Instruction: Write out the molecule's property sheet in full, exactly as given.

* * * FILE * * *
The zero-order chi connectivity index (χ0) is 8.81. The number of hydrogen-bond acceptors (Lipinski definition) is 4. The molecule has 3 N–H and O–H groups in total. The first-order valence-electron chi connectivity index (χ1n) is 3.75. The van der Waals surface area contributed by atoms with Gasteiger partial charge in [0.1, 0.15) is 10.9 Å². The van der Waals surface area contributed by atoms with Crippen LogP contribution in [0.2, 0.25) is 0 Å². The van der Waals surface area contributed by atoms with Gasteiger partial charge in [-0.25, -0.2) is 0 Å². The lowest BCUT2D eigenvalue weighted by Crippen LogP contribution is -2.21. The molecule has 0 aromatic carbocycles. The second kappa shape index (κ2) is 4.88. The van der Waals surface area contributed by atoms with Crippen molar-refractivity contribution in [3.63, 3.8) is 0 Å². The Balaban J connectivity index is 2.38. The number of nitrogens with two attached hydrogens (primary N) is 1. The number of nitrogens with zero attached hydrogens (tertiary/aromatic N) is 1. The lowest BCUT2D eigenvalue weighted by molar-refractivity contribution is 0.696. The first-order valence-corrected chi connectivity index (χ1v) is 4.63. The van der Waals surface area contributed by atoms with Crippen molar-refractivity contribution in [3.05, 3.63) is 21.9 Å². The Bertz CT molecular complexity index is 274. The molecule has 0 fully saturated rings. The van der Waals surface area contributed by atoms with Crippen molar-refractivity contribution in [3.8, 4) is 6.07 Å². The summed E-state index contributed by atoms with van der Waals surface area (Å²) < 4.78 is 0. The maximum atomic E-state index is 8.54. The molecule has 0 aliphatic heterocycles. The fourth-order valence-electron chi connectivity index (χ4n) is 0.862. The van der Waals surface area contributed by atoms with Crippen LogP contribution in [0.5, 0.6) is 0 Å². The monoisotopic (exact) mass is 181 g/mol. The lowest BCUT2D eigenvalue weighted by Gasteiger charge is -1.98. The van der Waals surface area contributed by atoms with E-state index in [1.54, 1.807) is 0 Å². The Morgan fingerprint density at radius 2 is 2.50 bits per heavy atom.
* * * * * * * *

The zero-order chi connectivity index (χ0) is 8.81. The number of hydrogen-bond acceptors (Lipinski definition) is 4. The molecule has 3 N–H and O–H groups in total. The first-order valence-electron chi connectivity index (χ1n) is 3.75. The van der Waals surface area contributed by atoms with Gasteiger partial charge in [0.1, 0.15) is 10.9 Å². The van der Waals surface area contributed by atoms with Crippen LogP contribution in [0.2, 0.25) is 0 Å². The van der Waals surface area contributed by atoms with Gasteiger partial charge in [-0.25, -0.2) is 0 Å². The lowest BCUT2D eigenvalue weighted by Crippen LogP contribution is -2.21. The molecule has 0 aromatic carbocycles. The second kappa shape index (κ2) is 4.88. The van der Waals surface area contributed by atoms with Crippen molar-refractivity contribution in [3.63, 3.8) is 0 Å². The Balaban J connectivity index is 2.38. The number of nitrogens with two attached hydrogens (primary N) is 1. The number of nitrogens with zero attached hydrogens (tertiary/aromatic N) is 1. The lowest BCUT2D eigenvalue weighted by molar-refractivity contribution is 0.696. The first-order valence-corrected chi connectivity index (χ1v) is 4.63. The van der Waals surface area contributed by atoms with Crippen molar-refractivity contribution in [3.05, 3.63) is 21.9 Å². The Bertz CT molecular complexity index is 274. The molecule has 0 fully saturated rings. The van der Waals surface area contributed by atoms with Crippen molar-refractivity contribution in [3.8, 4) is 6.07 Å². The summed E-state index contributed by atoms with van der Waals surface area (Å²) < 4.78 is 0. The maximum atomic E-state index is 8.54. The molecule has 0 aliphatic heterocycles. The fourth-order valence-electron chi connectivity index (χ4n) is 0.862. The van der Waals surface area contributed by atoms with Crippen LogP contribution in [0.5, 0.6) is 0 Å². The monoisotopic (exact) mass is 181 g/mol. The lowest BCUT2D eigenvalue weighted by Gasteiger charge is -1.98. The van der Waals surface area contributed by atoms with E-state index in [1.54, 1.807) is 0 Å². The Morgan fingerprint density at radius 2 is 2.50 bits per heavy atom.